Grain Free Yin Yang Cookies (chocolate and vanilla) For the New Year

yinyang cookieHappy New Year’s Day!

Today I felt inspired to test drive a new cookie idea. I am eagerly trying to think of new ways to use black sesame seeds in cooking this winter, since they are one of the fantastic black foods that support the health of our kidneys.

I used the taiji or yin-yang symbol because winter is the season to restore the root of our yin and yang housed in the water elements. Winter solstice marks the time where yin is at its peak of the year and the seed of yang starts to wax again. Immediately after the solstice, yin begins to wane. From now on, each day that we move forward, yang will be growing ever so slightly stronger. This is an ideal time to restore the foundation of our energy, and even though yang is building, it is still important to use yin activities, like rest to help restore our foundations of health.

Nutritionally, we turn to the theory of Chinese medicine to look at how to incorporate foods that support rebuilding our foundation during the winter. Black foods are theoretically important. Black sesame has always been a go to for me, since it is easy to incorporate  as a garnish on stir fries, curries, soups, stews, and to use in both dressings and marinades.

However this winter, I encountered an amazing grain free cookie recipe from My New Roots‘ blog that utilized tahini to create a delectably moist, grain free cookie. It was a short leap to think about making a similar cookie with black sesame. I’m a sucker for black and white cookies, and so I adapted the black sesame mixture with unsweetened cocoa powder, and made a regular tahini vanilla dough to make my taiji black and white cookies. If you like these cookies, please check out My New Roots recipe here. This is truly what inspired mine.

Some added benefits about using a black sesame tahini in winter. Black sesame seeds are higher in iron. The iron content is a little over double that in regular tahini. If you are a menstruating woman, these can be an ideal treat during that time of the month. And since these cookies are an excellent blend of protein, high quality fats, and quality sugars, these make an excellent post workout snack.


Black dough:

  • 2 cups almond flour
  • 3/4 cups black tahini
  • 1/2 cup maple syrup
  • 2 T unsweetened cocoa powder, like Wonder Cocoa
  • 2 tsp vanilla extract
  • 1/2 tsp sea salt

White dough 

  • 2 cups almond flour
  • 3/4 cup regular tahini
  • 1/4 cup maple syrup
  • 1/8 cup honey  (OR for a vegan cookie, simply do 1/2 cup total of maple syrup)
  • 2 tsp vanilla extract
  • 1/2 tsp sea salt


Make the black dough first. If you want to make your own black tahini, you’ll need a high powered blender that can make nut butters, like a Vitamix. To make your own, simply put 1-2 cups of black sesame (you can roast them first if you want a nuttier flavor), in your blender. Follow instructions for your blender on how to make nut butters. If the consistency isn’t as smooth as you’d like, try adding 7-8 T of olive oil or avocado oil or flaxseed oil and continue to blend on high until the tahini becomes smooth. Even though I have a vitamix, I struggled to get the smooth consistency that I wanted without adding some olive oil. I was able to do 2 cups of black sesame seeds and 7 T of olive oil to make 1.5 cups of black tahini. Depending on where you live, black tahini may not be available at your local grocery store. It is easy to purchase online.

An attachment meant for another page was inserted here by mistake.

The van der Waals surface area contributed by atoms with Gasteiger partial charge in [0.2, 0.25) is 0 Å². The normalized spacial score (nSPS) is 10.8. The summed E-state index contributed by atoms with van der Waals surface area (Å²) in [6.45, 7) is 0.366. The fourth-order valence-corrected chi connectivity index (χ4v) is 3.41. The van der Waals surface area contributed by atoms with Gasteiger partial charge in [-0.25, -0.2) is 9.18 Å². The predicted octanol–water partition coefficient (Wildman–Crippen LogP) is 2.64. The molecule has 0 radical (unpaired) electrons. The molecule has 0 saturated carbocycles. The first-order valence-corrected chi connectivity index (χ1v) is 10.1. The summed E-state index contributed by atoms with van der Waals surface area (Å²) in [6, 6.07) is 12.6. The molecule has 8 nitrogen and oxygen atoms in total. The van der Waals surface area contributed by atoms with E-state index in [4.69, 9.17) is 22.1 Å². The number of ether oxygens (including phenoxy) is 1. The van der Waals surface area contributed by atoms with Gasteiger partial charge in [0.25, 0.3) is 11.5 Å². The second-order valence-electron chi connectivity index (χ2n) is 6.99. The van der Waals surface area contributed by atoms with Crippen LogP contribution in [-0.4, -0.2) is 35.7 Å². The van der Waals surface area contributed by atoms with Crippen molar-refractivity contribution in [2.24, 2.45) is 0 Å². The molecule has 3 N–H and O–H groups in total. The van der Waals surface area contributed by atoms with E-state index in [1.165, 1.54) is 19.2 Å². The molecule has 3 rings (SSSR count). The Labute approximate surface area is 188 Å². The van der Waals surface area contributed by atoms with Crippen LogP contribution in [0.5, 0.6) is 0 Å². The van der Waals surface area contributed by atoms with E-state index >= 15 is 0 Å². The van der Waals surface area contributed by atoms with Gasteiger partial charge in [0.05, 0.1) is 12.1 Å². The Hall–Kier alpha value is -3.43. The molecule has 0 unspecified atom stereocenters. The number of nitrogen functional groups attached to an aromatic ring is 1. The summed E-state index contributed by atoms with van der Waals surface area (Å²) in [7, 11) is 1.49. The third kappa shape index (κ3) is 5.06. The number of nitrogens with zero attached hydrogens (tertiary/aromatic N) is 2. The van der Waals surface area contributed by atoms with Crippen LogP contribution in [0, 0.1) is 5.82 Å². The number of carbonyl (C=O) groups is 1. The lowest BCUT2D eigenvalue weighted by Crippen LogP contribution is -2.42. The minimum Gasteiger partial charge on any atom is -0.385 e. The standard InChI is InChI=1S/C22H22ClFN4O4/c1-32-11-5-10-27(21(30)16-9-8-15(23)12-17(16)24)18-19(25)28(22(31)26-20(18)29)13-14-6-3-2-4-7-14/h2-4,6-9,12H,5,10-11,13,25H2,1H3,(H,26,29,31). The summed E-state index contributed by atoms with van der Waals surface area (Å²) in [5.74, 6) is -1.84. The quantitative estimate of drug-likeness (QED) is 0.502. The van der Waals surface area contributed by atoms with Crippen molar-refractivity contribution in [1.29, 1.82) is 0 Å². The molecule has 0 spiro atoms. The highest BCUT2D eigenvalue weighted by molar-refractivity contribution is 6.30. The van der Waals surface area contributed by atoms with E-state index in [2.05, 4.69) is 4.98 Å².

In a medium bowl, add all the wet ingredients, stir thoroughly with a spatula. Add the almond flour, cocoa powder, and salt to the wet ingredients. Stir together with the spatula until completely combined. The dough will be dry. Set aside.

Make the white dough in another bowl. Again, add all the wet ingredients, and stir thoroughly. The white dough can be made vegan by doing 1/2 cup of maple syrup. I only had 1/4 cup of maple syrup left, so I substituted the rest with 1/8 cup of honey (a full 1/4 cup would create much too sweet of a cookie) and love how the flavor combo of the honey, maple syrup, and vanilla came together. Stir in the almond flour and salt until all ingredients are well combined.

To make the cookies: 

Preheat the oven to 325 degrees fahrenheit. Line two baking sheets with parchment paper or a silicone baking mat.

Use a tablespoon to scoop out 1T of dough at a time. I started with the white dough. If you want to make a taiji (yin yang) symbol, roll the tablespoon of white dough into a ball, and then cut it in half. Roll each half between your palms, now work it gently into the curved teardrop shape of half of a taiji symbol. Place on your parchment or silicone baking mat and repeat until your dough runs out. This will make about 46-40 halves. Repeat the process with the black dough, and squish together the taiji symbols. Flatten slightly before baking. If that all sound like too much work, you can make simple half and half cookies by just squishing the halves together to create a half chocolate and half vanilla cookie.

Bake the cookies for 12 minutes. Allow to cool on a wire rack.

e9e31c908af2e8b59f7a151efa47f28eLindsey Thompson is an East Asian Medicine Practitioner at the Thompson Family Acupuncture Clinic in Walla Walla, WA. She loves growing vegetables, raising chickens, and striving to get the most out of life. Practicing medicine and help people find ways to improve their health at home is one of the most fulfilling aspects of her career. Check out her Chinese medicine based lifestyle and nutrition video series, Ancient Roots: What Chinese Medicine Can Teach Us About Our Diets. Link in the side bar of the blog.




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